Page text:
How did Cancun become Mexico’s murder capital?
College students making plans for spring break travel may want to review a U.S. State Department advisory, warning of potentially dangerous places in Mexico.
The advisory was issued in November, but may take on new urgency following last weekend's deadly attack by four gunmen at a club in the popular tourist destination of Cancun, where at least five people were killed and another five were wounded.
The advisory is designed to give travelers a better understanding of places to avoid or take extra precautions. All 31 states in Mexico have warnings in place, with five states listed as "Do Not Travel," the Houston Chronicle reported, citing the Mexico Travel Advisory.
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"Exercise increased caution in Mexico due to crime. Some areas have increased risk," the advisory said. "Violent crime, such as homicide, kidnapping, carjacking, and robbery, is widespread."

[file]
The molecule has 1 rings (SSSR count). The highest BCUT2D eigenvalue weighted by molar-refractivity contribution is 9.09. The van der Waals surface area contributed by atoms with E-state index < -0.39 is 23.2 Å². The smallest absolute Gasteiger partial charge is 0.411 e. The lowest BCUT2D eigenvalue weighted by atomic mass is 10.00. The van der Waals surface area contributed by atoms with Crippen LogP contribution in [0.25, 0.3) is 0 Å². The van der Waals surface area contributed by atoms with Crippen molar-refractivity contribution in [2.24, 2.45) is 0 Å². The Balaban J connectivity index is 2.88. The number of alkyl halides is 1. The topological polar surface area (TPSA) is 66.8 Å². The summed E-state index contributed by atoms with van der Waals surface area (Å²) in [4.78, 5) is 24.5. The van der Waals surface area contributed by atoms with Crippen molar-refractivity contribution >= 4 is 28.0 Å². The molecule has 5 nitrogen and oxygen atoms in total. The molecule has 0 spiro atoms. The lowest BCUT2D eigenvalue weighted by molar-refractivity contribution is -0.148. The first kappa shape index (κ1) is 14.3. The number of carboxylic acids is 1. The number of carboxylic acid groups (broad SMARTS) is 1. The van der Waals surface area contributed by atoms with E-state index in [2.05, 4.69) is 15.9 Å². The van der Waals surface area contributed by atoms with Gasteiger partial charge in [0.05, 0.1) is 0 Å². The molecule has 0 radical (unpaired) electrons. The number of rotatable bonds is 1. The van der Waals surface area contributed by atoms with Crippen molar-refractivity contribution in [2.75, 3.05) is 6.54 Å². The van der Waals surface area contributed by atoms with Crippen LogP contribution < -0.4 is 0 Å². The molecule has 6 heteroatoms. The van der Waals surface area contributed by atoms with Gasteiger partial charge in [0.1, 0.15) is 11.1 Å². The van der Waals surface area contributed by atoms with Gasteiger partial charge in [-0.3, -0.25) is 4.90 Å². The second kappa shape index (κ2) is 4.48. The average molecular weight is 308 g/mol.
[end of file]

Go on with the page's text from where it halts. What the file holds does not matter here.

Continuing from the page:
The State Department used four travel advisory levels to categorize each area of Mexico: Level 1 means to exercise normal precautions, level 2 means to exercise increased caution, level 3 means to reconsider travel and level 4 means do not travel.
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The states that are under the "Do Not Travel" list due to crime, include Colima, Guerrero, Michoacan, Sinaloa and Tamaulipas.
"We want you to know the danger of traveling to high-risk places and to strongly consider not going to them at all. Traveling to high-risk locations puts your life, and possibly the lives of others, in jeopardy," the state department said in their "High-Rish Area Travelers" page, adding that additional risks include hostage-taking and serious injury.
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